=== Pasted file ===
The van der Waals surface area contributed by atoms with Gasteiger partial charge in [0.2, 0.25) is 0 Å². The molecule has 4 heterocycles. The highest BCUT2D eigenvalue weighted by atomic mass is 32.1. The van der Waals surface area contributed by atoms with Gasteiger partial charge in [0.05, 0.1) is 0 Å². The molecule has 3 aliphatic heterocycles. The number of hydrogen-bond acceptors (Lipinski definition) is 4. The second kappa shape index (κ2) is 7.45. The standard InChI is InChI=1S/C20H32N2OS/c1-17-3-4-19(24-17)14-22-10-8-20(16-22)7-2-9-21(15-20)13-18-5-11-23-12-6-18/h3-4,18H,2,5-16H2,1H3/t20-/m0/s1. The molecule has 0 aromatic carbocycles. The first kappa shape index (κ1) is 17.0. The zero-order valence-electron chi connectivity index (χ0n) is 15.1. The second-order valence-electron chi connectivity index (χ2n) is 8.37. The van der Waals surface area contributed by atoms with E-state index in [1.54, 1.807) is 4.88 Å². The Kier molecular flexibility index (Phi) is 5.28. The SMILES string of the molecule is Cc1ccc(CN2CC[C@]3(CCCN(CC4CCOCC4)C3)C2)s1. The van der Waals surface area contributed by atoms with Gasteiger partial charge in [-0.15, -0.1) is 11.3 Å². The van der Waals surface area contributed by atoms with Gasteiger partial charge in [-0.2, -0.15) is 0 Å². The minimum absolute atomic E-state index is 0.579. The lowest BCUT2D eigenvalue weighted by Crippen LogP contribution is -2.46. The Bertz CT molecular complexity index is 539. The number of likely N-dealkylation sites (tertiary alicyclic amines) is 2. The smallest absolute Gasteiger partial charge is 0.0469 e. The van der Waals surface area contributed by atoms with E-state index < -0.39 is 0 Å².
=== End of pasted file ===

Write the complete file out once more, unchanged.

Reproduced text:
The van der Waals surface area contributed by atoms with Gasteiger partial charge in [0.2, 0.25) is 0 Å². The molecule has 4 heterocycles. The highest BCUT2D eigenvalue weighted by atomic mass is 32.1. The van der Waals surface area contributed by atoms with Gasteiger partial charge in [0.05, 0.1) is 0 Å². The molecule has 3 aliphatic heterocycles. The number of hydrogen-bond acceptors (Lipinski definition) is 4. The second kappa shape index (κ2) is 7.45. The standard InChI is InChI=1S/C20H32N2OS/c1-17-3-4-19(24-17)14-22-10-8-20(16-22)7-2-9-21(15-20)13-18-5-11-23-12-6-18/h3-4,18H,2,5-16H2,1H3/t20-/m0/s1. The molecule has 0 aromatic carbocycles. The first kappa shape index (κ1) is 17.0. The zero-order valence-electron chi connectivity index (χ0n) is 15.1. The second-order valence-electron chi connectivity index (χ2n) is 8.37. The van der Waals surface area contributed by atoms with E-state index in [1.54, 1.807) is 4.88 Å². The Kier molecular flexibility index (Phi) is 5.28. The SMILES string of the molecule is Cc1ccc(CN2CC[C@]3(CCCN(CC4CCOCC4)C3)C2)s1. The van der Waals surface area contributed by atoms with Gasteiger partial charge in [-0.15, -0.1) is 11.3 Å². The van der Waals surface area contributed by atoms with Gasteiger partial charge in [-0.2, -0.15) is 0 Å². The minimum absolute atomic E-state index is 0.579. The lowest BCUT2D eigenvalue weighted by Crippen LogP contribution is -2.46. The Bertz CT molecular complexity index is 539. The number of likely N-dealkylation sites (tertiary alicyclic amines) is 2. The smallest absolute Gasteiger partial charge is 0.0469 e. The van der Waals surface area contributed by atoms with E-state index < -0.39 is 0 Å².